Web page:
`Lower C.I.` = power.lci,
                      `Upper C.I.` = power.uci),
             digits = 2,
             caption = "Result from Power Simulation")
Table 1: Result from Power Simulation
Coefficients Average Log Odds Power Lower C.I. Upper C.I.
(Intercept) -0.40 0.99 0.94 1.00
trt -0.47 0.95 0.88 0.98

Based on these results we can can conclude that a study of 1000 patients randomly assigned to one of two treatment groups wherein 30% of participants die in treatment group #1 and 40% perish in treatment group #2 will have approximately 95% power [0.88,0.98]. Notice, that compared to Dr. Althouse’s thread, I estimated the power at 95% (thread noted power at ~92.3%). This is to be expected when simulating data and is why a high number of repetitions are needed to determine power.

Why more complicated code?

Well, here is why create functions: it is easier on future me. Say, I run three separate simulations with minor differences so I go about with the Althouse approach (maybe even copy and paste the code a few times). Later, I notice a flaw in my code, or maybe there is a small change that alters all three simulations. Well, if I take the time to create the simulations then all I have to do is change the code in 1 place (where I defined the function) rather than with every chunk of code that includes the simulation code.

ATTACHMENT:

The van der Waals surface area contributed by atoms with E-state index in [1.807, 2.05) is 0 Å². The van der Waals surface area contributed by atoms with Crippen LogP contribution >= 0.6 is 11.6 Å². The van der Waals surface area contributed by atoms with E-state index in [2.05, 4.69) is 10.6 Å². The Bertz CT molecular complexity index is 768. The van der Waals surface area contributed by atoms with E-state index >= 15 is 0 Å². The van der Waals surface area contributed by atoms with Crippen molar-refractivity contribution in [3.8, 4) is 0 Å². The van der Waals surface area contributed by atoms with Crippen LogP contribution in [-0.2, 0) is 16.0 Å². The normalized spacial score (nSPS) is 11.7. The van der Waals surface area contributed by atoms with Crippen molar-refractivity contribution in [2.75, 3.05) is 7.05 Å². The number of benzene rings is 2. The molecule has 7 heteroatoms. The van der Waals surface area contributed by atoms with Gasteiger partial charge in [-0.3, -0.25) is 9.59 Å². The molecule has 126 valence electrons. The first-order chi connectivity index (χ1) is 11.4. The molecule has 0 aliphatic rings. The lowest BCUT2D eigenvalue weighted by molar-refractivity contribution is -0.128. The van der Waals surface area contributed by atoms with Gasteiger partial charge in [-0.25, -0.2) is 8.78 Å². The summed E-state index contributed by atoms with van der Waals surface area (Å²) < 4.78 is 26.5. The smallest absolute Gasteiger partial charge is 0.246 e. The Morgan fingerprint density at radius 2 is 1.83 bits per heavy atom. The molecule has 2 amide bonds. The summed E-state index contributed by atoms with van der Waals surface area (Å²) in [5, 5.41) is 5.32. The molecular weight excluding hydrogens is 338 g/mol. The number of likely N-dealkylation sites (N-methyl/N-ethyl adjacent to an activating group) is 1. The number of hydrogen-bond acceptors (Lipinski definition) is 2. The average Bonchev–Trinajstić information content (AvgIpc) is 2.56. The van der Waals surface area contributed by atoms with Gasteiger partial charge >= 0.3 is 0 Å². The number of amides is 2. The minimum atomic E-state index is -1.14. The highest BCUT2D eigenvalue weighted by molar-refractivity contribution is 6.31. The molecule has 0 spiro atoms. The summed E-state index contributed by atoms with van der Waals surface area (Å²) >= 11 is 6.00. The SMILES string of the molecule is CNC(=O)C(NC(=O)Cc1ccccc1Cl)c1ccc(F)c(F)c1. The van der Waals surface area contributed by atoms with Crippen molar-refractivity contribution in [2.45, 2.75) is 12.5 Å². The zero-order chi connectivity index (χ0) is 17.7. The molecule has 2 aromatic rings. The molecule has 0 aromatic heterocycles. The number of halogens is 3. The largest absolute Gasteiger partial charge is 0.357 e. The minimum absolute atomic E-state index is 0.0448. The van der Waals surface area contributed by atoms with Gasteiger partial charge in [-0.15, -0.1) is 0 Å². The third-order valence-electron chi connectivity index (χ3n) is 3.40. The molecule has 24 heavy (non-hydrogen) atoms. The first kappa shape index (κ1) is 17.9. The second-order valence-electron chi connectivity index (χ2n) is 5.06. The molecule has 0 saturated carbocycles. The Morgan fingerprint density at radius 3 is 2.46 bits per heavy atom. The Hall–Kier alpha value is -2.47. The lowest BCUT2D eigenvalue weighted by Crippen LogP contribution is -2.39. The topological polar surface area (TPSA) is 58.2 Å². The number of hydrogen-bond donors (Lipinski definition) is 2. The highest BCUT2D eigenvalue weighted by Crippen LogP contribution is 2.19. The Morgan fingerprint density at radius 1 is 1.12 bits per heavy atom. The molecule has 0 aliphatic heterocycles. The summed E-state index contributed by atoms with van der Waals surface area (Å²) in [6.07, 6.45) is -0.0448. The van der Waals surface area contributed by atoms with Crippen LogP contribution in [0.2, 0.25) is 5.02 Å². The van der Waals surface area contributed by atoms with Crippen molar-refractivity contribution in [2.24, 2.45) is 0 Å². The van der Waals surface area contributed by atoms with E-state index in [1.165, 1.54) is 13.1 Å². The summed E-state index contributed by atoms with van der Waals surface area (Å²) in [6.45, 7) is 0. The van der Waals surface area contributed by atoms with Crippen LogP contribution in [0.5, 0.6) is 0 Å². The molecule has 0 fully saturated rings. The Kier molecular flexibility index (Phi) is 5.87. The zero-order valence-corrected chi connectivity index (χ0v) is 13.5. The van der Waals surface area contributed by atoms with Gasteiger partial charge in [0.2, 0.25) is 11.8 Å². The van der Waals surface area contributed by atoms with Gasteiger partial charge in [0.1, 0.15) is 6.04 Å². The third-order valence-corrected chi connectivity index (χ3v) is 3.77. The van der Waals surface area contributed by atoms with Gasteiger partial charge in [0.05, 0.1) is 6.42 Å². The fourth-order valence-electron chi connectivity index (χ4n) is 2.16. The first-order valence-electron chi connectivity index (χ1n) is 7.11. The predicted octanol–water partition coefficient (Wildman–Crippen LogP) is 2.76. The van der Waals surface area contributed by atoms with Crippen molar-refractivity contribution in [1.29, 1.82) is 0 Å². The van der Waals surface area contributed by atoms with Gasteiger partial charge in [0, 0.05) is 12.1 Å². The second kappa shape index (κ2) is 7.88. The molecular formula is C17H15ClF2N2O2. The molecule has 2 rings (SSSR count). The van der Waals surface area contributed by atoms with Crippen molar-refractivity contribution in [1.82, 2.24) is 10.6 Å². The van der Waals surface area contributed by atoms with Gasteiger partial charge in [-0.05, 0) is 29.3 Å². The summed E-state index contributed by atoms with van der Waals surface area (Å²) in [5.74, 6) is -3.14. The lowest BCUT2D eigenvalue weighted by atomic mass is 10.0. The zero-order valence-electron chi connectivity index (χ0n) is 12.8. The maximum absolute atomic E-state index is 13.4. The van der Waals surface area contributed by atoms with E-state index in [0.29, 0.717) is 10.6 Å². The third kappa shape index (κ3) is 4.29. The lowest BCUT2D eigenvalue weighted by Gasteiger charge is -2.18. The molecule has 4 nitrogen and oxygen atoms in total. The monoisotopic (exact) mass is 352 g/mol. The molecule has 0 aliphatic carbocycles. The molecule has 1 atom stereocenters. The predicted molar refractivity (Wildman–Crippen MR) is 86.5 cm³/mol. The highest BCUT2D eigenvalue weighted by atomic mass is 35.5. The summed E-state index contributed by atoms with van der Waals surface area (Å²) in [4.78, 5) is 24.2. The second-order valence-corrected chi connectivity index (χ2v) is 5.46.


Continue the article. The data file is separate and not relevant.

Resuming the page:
Also, it is easier to produce variations on the same design. Let’s imagine we are doing a study on a treatment for an infectious disease that has a hospitalization rate of at least 3.5% people that are infected (so treatment occurs immediately upon diagnosis). The study investigators want to know if 2000 patients are enough to detect if the proposed treatment reduces the hospitalization rate at least by half (1.75%).

All I have to do is use the same function I have created above but change the arguments in the function.

pwr_2 = pwr_bidat(c(.035,.0175),N=2000)

             caption = "Another Study of Binary Outcomes")
Table 2: Another Study of Binary Outcomes
coef estimate power power.lci power.uci
(Intercept) -3.343981 1.00 0.9538987 1.000000
trt -0.704106 0.69 0.5885509 0.776633

Now, we have the new results in only 4 lines of code! Based on those results we would likely advise the investigators that they will need a larger sample size to conclude effectiveness for their proposed treatment.


In this blog post, I have demonstrated how to create 2 R functions that 1) generate data and 2) generate a simulation based power analysis. Simulation is not necessary for a simple analysis such as this where analytic solutions exist in programs like GPower. However, as I will detail in future posts, simulation becomes very useful when the design becomes complicated (or when we want to violate the assumptions of the models we use).

Hopefully, this process appears straightforward. If not send me a message and I can try to bridge the gap!